Coming up with an idea for the sake of coming up with an idea is hard and pointless, because ideas don’t do anything on their own. Instead, you come up with ideas by starting with something that needs an idea.

As per earlier, ideas are there to get you unstuck, so the way to come up with interesting ideas is to get stuck. Find a problem or a question that you think is interesting and you’re not sure how to solve, and try to solve it. If you succeed, try something harder – either vary the problem to make it harder if you still find it interesting, or try something new.

Ideally though, you won’t succeed. You will get stuck. Now stay there, because this is the point where ideas happen. You have a specific, concrete, problem that you are trying to solve, which vastly narrows down the area of the adjacent possible that you need to consider, and any idea you come up with to solve it will by definition be interesting because it helps you either solve or better understand an interesting problem.

I can heartily recommend this post by math with bad drawings talking to Andrew Wiles about this state if you want to learn more about being stuck, but broadly speaking my recommendations for once you’re in this state are:

  • Think of problems like it that you have solved. Why won’t the solutions you used then work? Can you modify them somehow?
  • Can you reduce it to a previously solved problem?
  • Once you’ve sunk a few hours into it, take a step back. Don’t force yourself to solve the problem now, but let a certain amount of background processing happen. Sleep on it, go for a walk, take a shower, etc.

Where do you find problems?

It’s helpful for this to have a good source of problems you find interesting. A lack of problems to tackle is definitely not something I experience (send help, please), and it will depend a lot on what you find interesting, so I’m maybe not the best person to answer this.

Some people find it useful to have seed problems, such as writing prompts or using exercises from mathematics textbooks. I don’t do this, although honestly I probably should

There are a few things that are reliable generators of problems in general:

  1. The idea of the adjacent possible applies to problems as well as solutions. Vary old problems to get new ones – e.g. can you solve this without the thing you used to solve this previously, can you explain your solution to a four year old, can you explain it in a tweet?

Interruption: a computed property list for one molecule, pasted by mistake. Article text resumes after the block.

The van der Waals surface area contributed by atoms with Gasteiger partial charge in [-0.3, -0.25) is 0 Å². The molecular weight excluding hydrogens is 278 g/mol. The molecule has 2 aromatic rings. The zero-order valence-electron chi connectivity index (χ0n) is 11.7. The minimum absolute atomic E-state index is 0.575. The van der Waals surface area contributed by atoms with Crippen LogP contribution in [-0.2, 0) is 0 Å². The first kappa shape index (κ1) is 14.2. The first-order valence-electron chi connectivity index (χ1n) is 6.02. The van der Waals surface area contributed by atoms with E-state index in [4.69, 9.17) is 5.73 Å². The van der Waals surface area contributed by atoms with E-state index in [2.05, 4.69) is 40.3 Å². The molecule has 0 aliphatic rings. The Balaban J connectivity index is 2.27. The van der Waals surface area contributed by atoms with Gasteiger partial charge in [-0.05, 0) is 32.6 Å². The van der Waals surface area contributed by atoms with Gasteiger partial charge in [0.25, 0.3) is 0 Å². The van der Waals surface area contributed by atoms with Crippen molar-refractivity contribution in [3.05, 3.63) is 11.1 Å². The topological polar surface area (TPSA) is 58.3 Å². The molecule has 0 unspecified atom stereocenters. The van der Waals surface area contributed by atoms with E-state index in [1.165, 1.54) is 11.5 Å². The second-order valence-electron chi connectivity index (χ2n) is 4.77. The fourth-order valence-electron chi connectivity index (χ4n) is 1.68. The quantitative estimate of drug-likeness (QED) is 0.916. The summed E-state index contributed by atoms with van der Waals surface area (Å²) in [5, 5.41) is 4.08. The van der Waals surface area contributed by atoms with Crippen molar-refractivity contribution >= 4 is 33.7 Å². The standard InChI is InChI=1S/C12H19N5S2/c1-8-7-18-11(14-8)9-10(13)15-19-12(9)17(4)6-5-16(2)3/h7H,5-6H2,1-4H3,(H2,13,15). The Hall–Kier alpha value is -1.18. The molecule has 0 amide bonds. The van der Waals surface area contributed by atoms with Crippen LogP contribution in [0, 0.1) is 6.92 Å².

2. When you’ve figured out a clever new trick or idea, “What can I apply this to?” is itself an interesting problem that is worth spending some time on.

How do you get better at this?

So coming up with interesting ideas is as “simple” as combining the following:

  1. Knowing interesting things to get you started.
  2. Working on hard interesting problems.

The former is “easy” – you just read lots about things you find interesting and talk to lots of people about it. I’m sure you have lots of free time in which to do this (you probably don’t, but unfortunately there’s not much that you can substitute for it other than do the same things but more slowly).

How do you get better at the latter?

Fortunately, there is a fully general system for getting better at things:

Find things that you can already do that are like the things that you can’t do. Analyse what the difference is, and then try variations where you change one thing about them to make them more like the thing you can’t do. Work on those variations until they are no longer hard.

There are absolutely interesting problems you know how to solve, you just have to remember that they’re interesting – it’s very easy to dismiss something you know how to do already as boring because you know how to do it, but once upon a time you learned how to do it, and that’s probably because it was interesting to you. Start there. Make the problems harder until you don’t know how to do them.

If that doesn’t work for you, learn something new. A different area of maths, a new poetic form. Try writing under a pseudonym with a different style from your own.

Whatever you end up trying, making sure it’s something you have fun doing. It’s OK to be frustrated, but you shouldn’t be bored, and it shouldn’t be painful. If you have to force yourself to do it, try something else instead.

After all, the key feature of this is to think of things you find interesting. If you’re not enjoying doing so, why even bother?

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You should be stockpiling food for Brexit

Intended Audience: People in the UK. If you are not in the UK this post is probably useless to you, though I suppose might be of academic interest.

Also this post assumes you have a reasonable degree of financial buffer to the point where spending a few hundred pounds now rather than later is not a great hardship (it does not assume that this is a small amount of money for you, only that you have it in savings and can move when you spend it around).

Epistemic Status: Fairly confident that you need to do this. Less confident in the specifics of my advice except in the sense that I am confident that following my advice will be dramatically better than doing nothing.

Attention Conservation Notice: If you’re already sold on stockpiling for Brexit, here’s the Amazon ideas list I put together based on my own planning. It’s fairly imperfect, but it’s better than doing nothing.


We’re now getting uncomfortably close to Brexit day. I do not know what is going to happen. I am hoping that there will be some only moderately awful resolution to it, but I am not optimistic on this front.